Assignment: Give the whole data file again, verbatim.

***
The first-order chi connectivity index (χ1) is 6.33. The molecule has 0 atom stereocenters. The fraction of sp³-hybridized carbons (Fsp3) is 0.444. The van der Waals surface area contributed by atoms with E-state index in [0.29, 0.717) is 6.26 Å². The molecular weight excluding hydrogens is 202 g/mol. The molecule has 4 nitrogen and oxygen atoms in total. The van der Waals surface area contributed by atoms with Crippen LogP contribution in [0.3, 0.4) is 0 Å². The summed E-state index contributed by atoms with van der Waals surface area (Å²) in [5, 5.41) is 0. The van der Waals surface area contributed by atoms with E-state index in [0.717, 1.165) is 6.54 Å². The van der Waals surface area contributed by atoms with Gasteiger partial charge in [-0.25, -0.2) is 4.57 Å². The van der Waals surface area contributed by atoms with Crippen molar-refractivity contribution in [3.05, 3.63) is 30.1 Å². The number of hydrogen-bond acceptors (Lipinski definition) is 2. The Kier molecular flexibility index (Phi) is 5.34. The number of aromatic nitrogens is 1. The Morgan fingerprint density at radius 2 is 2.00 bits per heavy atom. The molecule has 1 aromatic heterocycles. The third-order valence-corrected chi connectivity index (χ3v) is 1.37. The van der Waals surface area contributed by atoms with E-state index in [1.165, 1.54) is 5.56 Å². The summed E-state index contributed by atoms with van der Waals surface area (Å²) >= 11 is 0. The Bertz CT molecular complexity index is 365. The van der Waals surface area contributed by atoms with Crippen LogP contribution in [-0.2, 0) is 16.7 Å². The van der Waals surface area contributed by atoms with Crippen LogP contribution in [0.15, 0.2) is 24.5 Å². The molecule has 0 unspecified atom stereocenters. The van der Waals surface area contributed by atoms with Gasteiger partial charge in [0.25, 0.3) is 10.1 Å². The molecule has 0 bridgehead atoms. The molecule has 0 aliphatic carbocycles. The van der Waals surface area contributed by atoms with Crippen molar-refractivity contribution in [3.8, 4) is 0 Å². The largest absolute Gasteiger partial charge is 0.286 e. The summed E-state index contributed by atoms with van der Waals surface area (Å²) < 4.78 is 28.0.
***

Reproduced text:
The first-order chi connectivity index (χ1) is 6.33. The molecule has 0 atom stereocenters. The fraction of sp³-hybridized carbons (Fsp3) is 0.444. The van der Waals surface area contributed by atoms with E-state index in [0.29, 0.717) is 6.26 Å². The molecular weight excluding hydrogens is 202 g/mol. The molecule has 4 nitrogen and oxygen atoms in total. The van der Waals surface area contributed by atoms with Crippen LogP contribution in [0.3, 0.4) is 0 Å². The summed E-state index contributed by atoms with van der Waals surface area (Å²) in [5, 5.41) is 0. The van der Waals surface area contributed by atoms with E-state index in [0.717, 1.165) is 6.54 Å². The van der Waals surface area contributed by atoms with Gasteiger partial charge in [-0.25, -0.2) is 4.57 Å². The van der Waals surface area contributed by atoms with Crippen molar-refractivity contribution in [3.05, 3.63) is 30.1 Å². The number of hydrogen-bond acceptors (Lipinski definition) is 2. The Kier molecular flexibility index (Phi) is 5.34. The number of aromatic nitrogens is 1. The Morgan fingerprint density at radius 2 is 2.00 bits per heavy atom. The molecule has 1 aromatic heterocycles. The third-order valence-corrected chi connectivity index (χ3v) is 1.37. The van der Waals surface area contributed by atoms with E-state index in [1.165, 1.54) is 5.56 Å². The summed E-state index contributed by atoms with van der Waals surface area (Å²) >= 11 is 0. The Bertz CT molecular complexity index is 365. The van der Waals surface area contributed by atoms with Crippen LogP contribution in [-0.2, 0) is 16.7 Å². The van der Waals surface area contributed by atoms with Crippen LogP contribution in [0.15, 0.2) is 24.5 Å². The molecule has 0 unspecified atom stereocenters. The van der Waals surface area contributed by atoms with Gasteiger partial charge in [0.25, 0.3) is 10.1 Å². The molecule has 0 bridgehead atoms. The molecule has 0 aliphatic carbocycles. The van der Waals surface area contributed by atoms with Crippen molar-refractivity contribution in [3.8, 4) is 0 Å². The largest absolute Gasteiger partial charge is 0.286 e. The summed E-state index contributed by atoms with van der Waals surface area (Å²) < 4.78 is 28.0.